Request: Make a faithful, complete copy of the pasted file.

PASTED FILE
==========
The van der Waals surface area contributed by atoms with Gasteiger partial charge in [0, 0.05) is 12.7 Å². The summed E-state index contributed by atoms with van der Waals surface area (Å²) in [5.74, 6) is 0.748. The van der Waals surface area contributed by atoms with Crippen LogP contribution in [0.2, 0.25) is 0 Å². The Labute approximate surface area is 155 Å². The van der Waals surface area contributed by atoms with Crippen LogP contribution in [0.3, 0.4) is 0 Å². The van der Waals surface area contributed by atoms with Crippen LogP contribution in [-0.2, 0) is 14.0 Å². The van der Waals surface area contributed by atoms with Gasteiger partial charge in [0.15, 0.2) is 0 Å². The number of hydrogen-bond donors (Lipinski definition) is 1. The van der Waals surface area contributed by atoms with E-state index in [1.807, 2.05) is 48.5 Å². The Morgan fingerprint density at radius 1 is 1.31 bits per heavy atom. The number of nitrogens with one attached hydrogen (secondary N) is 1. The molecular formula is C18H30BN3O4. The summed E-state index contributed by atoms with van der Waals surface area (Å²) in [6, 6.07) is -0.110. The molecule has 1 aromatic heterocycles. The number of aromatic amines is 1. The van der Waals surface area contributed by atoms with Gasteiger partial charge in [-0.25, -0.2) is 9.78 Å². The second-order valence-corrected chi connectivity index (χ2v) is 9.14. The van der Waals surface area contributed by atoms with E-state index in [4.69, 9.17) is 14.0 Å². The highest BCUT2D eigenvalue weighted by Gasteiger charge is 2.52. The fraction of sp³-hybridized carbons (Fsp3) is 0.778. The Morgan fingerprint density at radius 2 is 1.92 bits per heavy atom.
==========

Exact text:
The van der Waals surface area contributed by atoms with Gasteiger partial charge in [0, 0.05) is 12.7 Å². The summed E-state index contributed by atoms with van der Waals surface area (Å²) in [5.74, 6) is 0.748. The van der Waals surface area contributed by atoms with Crippen LogP contribution in [0.2, 0.25) is 0 Å². The Labute approximate surface area is 155 Å². The van der Waals surface area contributed by atoms with Crippen LogP contribution in [0.3, 0.4) is 0 Å². The van der Waals surface area contributed by atoms with Crippen LogP contribution in [-0.2, 0) is 14.0 Å². The van der Waals surface area contributed by atoms with Gasteiger partial charge in [0.15, 0.2) is 0 Å². The number of hydrogen-bond donors (Lipinski definition) is 1. The van der Waals surface area contributed by atoms with E-state index in [1.807, 2.05) is 48.5 Å². The Morgan fingerprint density at radius 1 is 1.31 bits per heavy atom. The number of nitrogens with one attached hydrogen (secondary N) is 1. The molecular formula is C18H30BN3O4. The summed E-state index contributed by atoms with van der Waals surface area (Å²) in [6, 6.07) is -0.110. The molecule has 1 aromatic heterocycles. The number of aromatic amines is 1. The van der Waals surface area contributed by atoms with Gasteiger partial charge in [-0.25, -0.2) is 9.78 Å². The second-order valence-corrected chi connectivity index (χ2v) is 9.14. The van der Waals surface area contributed by atoms with E-state index in [4.69, 9.17) is 14.0 Å². The highest BCUT2D eigenvalue weighted by Gasteiger charge is 2.52. The fraction of sp³-hybridized carbons (Fsp3) is 0.778. The Morgan fingerprint density at radius 2 is 1.92 bits per heavy atom.